New American Nuclear

white pill #17 // extremely promising cancer therapy, euclid delivers its first images, new american nuclear power, skeleton survey, and more
Brandon Gorrell

Hey reader, welcome back to the White Pill, Pirate Wires’ weekly roundup of the world’s most excellent developments in technology, physics, space, and medicine. This week, we’ve got some excellent news that is, put simply, off the charts. After that, news in space — we cover ESA satellite Euclid’s first test pics, a space startup working on a “dumb” payload launch system, etc etc etc. In our energy, engineering, and computing section, you’ll read about the first newly-constructed nuclear unit in the US in over 30 years, live and delivering power in Georgia, plus a bunch more items. In this issue’s section on medicine, a spooky skeletal survey (scroll down to find out), and then a Fun Stuff section at the end, as always. And of course we have another White Pill Investment Index, where we track all the most interesting projects that got funding over the past week.



So first, the excellent news…

Cancer-killing pill. A drug called AOH1996 successfully eliminated all solid tumors derived from breast, prostate, brain, ovarian, cervical, skin and lung cancers in pre-clinical trials (!!), according to researchers at the City of Hope National Medical Center. The drug works by targeting a cancerous mutation of an important cellular protein called PCNA (proliferating cell nuclear antigen), which is vital for the survival and spread of multiple types of cancer. AOH1996 doesn’t appear to have side effects on healthy cells either, with researchers describing it as “like a snowstorm that closes a key airline hub, shutting down all flights in and out only in planes carrying cancer cells.” Phase 1 clinical trials in humans are underway — we’ll keep you updated. Excellent news. (Medical Xpress)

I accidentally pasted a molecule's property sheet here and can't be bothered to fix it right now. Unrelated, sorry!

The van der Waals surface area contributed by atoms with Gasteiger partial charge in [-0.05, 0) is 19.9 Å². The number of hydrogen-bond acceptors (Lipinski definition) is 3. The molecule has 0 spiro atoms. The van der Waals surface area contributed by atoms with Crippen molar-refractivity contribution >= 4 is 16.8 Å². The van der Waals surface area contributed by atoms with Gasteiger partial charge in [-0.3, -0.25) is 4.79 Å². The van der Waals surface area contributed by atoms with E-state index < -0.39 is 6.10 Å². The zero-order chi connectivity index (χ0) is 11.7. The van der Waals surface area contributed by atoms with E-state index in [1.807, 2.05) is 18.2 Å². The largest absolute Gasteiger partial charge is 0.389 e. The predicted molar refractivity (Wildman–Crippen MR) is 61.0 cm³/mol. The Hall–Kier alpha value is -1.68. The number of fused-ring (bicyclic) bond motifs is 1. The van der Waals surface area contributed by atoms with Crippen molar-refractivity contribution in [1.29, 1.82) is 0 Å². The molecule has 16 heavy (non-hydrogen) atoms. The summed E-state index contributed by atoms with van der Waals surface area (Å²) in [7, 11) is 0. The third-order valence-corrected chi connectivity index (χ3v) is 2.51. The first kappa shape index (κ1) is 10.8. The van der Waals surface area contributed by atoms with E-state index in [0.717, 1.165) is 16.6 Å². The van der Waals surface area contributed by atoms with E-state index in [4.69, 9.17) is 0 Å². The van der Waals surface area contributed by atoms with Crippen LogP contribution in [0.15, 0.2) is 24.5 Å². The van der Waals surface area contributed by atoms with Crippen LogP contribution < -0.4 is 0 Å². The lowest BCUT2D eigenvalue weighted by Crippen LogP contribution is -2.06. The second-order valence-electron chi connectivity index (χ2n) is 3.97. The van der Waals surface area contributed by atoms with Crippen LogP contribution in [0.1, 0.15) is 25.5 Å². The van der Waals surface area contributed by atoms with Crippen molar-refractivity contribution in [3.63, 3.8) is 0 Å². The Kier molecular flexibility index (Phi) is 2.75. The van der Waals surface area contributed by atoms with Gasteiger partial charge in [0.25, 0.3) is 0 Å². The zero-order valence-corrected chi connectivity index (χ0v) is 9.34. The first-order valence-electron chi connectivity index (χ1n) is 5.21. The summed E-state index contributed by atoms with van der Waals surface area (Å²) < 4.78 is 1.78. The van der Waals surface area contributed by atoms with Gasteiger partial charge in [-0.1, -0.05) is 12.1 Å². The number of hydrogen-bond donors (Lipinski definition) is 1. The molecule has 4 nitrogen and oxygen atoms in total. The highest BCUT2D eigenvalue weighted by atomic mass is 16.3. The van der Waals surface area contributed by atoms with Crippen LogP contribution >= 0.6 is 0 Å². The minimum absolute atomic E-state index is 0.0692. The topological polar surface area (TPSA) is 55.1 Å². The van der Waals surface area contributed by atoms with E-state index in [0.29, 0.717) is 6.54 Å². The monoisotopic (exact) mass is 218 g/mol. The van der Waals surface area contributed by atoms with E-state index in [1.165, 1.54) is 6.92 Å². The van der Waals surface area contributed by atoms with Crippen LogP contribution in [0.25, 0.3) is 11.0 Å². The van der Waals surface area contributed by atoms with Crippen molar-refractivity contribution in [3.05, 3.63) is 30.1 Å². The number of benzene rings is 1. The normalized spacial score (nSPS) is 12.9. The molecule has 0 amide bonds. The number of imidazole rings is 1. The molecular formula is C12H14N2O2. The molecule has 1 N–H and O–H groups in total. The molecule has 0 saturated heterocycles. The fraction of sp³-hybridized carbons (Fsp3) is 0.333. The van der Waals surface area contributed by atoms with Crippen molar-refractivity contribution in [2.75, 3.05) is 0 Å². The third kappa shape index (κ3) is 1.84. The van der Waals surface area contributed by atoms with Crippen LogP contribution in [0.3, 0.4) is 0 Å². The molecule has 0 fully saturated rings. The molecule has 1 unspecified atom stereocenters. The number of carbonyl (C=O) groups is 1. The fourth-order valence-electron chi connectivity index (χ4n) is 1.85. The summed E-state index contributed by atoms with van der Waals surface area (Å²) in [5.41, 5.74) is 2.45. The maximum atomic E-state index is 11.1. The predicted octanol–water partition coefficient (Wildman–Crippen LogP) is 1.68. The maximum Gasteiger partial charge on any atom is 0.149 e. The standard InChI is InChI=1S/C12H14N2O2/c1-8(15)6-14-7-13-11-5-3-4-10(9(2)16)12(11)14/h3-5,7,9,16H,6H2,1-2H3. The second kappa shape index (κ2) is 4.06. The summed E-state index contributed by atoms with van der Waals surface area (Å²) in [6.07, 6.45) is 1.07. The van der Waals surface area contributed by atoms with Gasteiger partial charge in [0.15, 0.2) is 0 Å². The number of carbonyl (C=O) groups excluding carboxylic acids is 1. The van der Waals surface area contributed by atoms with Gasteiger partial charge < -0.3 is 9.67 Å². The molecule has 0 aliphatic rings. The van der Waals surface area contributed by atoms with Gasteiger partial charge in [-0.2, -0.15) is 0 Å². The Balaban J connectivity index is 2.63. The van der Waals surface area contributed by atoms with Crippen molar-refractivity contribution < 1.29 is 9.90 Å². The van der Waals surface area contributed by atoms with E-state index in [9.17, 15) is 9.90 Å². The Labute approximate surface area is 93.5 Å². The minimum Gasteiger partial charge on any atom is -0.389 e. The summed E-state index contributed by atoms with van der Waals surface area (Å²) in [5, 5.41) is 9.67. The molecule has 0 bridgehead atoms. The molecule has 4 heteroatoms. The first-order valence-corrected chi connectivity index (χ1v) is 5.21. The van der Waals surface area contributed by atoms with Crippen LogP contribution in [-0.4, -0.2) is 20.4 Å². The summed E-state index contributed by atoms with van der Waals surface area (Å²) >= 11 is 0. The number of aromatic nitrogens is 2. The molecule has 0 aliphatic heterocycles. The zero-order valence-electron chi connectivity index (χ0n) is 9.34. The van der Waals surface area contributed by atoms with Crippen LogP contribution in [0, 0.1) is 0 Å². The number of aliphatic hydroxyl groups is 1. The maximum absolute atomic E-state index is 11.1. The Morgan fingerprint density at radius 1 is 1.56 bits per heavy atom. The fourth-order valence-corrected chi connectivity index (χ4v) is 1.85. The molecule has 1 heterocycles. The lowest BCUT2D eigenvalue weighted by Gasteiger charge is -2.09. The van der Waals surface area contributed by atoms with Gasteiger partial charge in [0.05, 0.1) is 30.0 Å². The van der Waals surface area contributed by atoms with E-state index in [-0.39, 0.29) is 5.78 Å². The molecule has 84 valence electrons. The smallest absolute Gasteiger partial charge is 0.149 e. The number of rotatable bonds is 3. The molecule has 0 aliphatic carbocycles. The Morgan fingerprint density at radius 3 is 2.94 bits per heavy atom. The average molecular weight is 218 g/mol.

Curing paralysis. A multidisciplinary New York team of researchers, engineers, and surgeons restored sensation and movement in parapalegic Keith Thomas’ arms and hands using a combination of AI, engineering, and surgical techniques, in a laboratory setting. In his 15-hour open-brain surgery, during which the 45 year old was awake some of the time, doctors probed parts of his brain so that he could tell them exactly where on the body that was causing sensation, which allowed the surgeons to know exactly where to place the brain implants (microchips).

Four months after the surgery, Keith hooks up to a computer through two ports in his head, and AI turns his thoughts into actions: when he “thinks about moving his arm or hand, we ‘supercharge’ his spinal cord and stimulate his brain and muscles to help rebuild connections, provide sensory feedback, and promote recovery,” said a researcher involved. Having been paralyzed from the chest down from a car accident during the pandemic, Keith can now move his arms at will when he’s hooked up to the machine, and thrillingly, “is already starting to see some natural recovery… which could reverse some of the damage for good. His arm strength has more than doubled since enrolling in the study and he is beginning to experience new sensations in his forearm and wrist, even when the system is off.”

"There was a time that I didn't know if I was even going to live, or if I wanted to, frankly. And now, I can feel the touch of someone holding my hand. It's overwhelming," Keith said. 🥹 (Medical Express)

BTW: the White Pill just got a X/Twitter account, where we’re sharing all the excellent developments in tech, science, space, and medicine that we come across. Please follow, like, and retweet!